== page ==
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Credits & Info
- Dec 20, 2010 | 3:45 PM EST
- File Info
- 2.9 MB
- 3 min 13 sec
- 4.12 / 5.00
Please contact me if you would like to use this in a project. We can discuss the details.
The opening for the song is my sanshin interpretation of Northeastern Thailand's Issan folk music. My interpretation is more akin to the music that is played on a phin that is usually accompanied by a drum kit than the 'mor lam' music that revolves around the singer/s. Phin (pronounced like 'pin') is a three stringed lute (tuned A-E-A, which is how my sanshin is tuned in the opening) that always features a decorative dragon's head on the peg head. I've heard people wonder if their phin was poorly made because all of the strings are of the same gauge but no, they are supposed to be the same gauge.
Before I get too caught up in talking about the specifics of the music that inspired the opening, I'd like to move on to the rest of the song. I have here a fun combo of instruments: sanshin, drums, electric bass, keyboard and a resonator guitar tuned to G (using a slide). Originally I was inspired by this song here (http://www.youtube.com/w atch?v=GjV0YSaQHg4) which is a VERY GOOD mor lam song (I listened to it over and over). Before I did my research, I was confused by how different the language in this song was from Thai but then I learned that this man is most likely singing in the Issan language that is derived from Lao and that Thailand's different regions speak with different accents and even different languages but it's all written in the Thai alphabet (kind of like China eh?).
But wtf is up with that guitar? Well that was inspired by this pop-country song from Thailand (http://www.youtube.com/w atch?v=mUV6xQY0TMM&featur e=related). In the video you can even see some other traditional Thai instruments! I didn't realize it until now but the drums in this song remind me of the drums in my song, maybe this song had more impact on me than I thought? I don't play that clean style (muting the strings behind the slide) like the guy in the video on purpose because I felt this gave it a more... 'Dirty' or 'bluesy' feel. I've heard other Thai songs with country influence and even some that were played with Thai instruments (like China and bluegrass eh?).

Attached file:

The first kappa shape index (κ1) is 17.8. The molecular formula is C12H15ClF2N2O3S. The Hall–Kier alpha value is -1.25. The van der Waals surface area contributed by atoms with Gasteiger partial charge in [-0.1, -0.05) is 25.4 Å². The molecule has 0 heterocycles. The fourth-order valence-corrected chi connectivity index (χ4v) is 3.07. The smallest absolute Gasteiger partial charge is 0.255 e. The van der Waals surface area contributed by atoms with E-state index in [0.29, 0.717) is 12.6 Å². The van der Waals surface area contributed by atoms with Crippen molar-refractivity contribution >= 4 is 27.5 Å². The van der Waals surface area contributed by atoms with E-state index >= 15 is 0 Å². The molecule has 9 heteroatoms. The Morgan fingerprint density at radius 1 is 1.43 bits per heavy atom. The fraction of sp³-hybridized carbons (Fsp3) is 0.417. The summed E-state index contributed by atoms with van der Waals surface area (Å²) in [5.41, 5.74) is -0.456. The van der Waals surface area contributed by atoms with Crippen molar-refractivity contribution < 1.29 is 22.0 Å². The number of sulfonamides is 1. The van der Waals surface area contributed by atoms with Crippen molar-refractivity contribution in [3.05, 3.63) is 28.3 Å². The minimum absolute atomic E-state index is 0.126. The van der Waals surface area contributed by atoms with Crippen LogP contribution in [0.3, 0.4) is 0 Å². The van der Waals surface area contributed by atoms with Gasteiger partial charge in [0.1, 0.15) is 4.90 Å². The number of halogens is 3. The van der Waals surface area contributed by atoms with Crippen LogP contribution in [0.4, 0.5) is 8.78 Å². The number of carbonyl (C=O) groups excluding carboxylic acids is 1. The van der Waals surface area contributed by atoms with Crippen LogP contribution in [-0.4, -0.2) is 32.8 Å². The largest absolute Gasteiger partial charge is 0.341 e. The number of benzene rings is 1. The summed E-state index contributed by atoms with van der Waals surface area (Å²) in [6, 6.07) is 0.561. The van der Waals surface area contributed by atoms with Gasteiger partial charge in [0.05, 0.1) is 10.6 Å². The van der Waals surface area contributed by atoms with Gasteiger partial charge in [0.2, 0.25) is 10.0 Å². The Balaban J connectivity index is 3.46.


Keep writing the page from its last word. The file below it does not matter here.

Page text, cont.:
The part where you hear me yelling "Keid-xik-khrang!" is Thai for "Born again" and in the end I chose Born Again for the title. Now, I'm no expert on Thai language but I took what I hear from the country video and what I know about Chinese pronunciation and applied it to it.
Additional research was done at a site that is much like this one (http://www.infoplease.co m/ipa/A0108034.html) but I can't find it (my wife found the original site) and this site (www.bangkokpost.com). At bankokpost I found this article (http://www.bangkokpost.c om/opinion/opinion/208468 /the-politics-of-being-po lite) which struck me as extremely interesting and insightful on a Thai social tradition.
EDIT: I'd like to add that for all you bass heads, you should turn up the bass on this one! I put some catchy bass riffs in this song!
EDIT 2: This won 8th place in the contest.